Since the weather was looking up we headed back to book our tickets to Cat Ba Island for the following morning. Once that was all arranged and we organized our bags it was time for another meal. Have you figured out that our days, for the most part, revolve around eating? When do we eat next? Where should we eat? What do we feel like eating? It's official, we are addicted to street food. Please don't tell the travel doctor who told us to avoid street stalls. Knock on wood – we haven't had too much of a problem with “upset stomach” yet!

Anyway, we asked the really friendly guy from our hotel (he was always saying “Hello! How are you?!” when we walked by and made lots of time for chit-chat) to suggest a good noodle place for dinner. He highlighted a street on our map nearby so off we went, yet again, in search of a new and delicious meal. Since we were craving noodles it was extremely difficult to pass the sizzling barbecues to follow our stomachs desire. It didn't take long to find a noodle place and it did not disappoint. We were presented with a plate of food stacked high! There was a layer of fresh herbs, a layer of noodles, a layer of crunchy bits and a layer of peanuts, this was all drizzled with a yummy sweet/sour sauce; our hosts grabbed chopsticks and mixed it all together before our eyes. What presentation! It was fantastic; a great mix of sweet and salty, crunchy and soft. And all for under 2 dollars!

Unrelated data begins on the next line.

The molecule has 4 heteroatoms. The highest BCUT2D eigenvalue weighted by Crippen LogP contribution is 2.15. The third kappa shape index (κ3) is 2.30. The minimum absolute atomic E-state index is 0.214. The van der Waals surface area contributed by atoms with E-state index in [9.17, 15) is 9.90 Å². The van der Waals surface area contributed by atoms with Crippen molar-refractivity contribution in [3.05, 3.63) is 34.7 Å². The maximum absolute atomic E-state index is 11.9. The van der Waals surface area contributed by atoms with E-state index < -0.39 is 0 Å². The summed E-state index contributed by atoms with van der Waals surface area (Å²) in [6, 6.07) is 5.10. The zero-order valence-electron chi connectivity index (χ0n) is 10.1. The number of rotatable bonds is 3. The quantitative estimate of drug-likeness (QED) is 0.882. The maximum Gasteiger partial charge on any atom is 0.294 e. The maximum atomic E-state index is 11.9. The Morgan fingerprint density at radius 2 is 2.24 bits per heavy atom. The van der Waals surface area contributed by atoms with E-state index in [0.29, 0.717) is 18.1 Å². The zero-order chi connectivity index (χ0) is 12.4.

After wandering through the night life of bars, restaurants, chic clothing stores, bia hoi stalls and more it was time to get a good nights sleep before we headed to Cat Ba. We weren't able to find much news about the typhoon so we were hoping it hadn't been too devastating, we had to wait to find out.

Xoxo Ty+Becs


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6th November 2012

So glad no one got hit by a motorcycle! Ahem.
7th November 2012

Hanoi
Wow! it's not hard to tell you are happy about Vietnamese food! Your description of your stay in Hanoi is amazing and pictures are wonderful. Look forward to thr next leg of your journey. Take care of each other--Love Gr. Shirley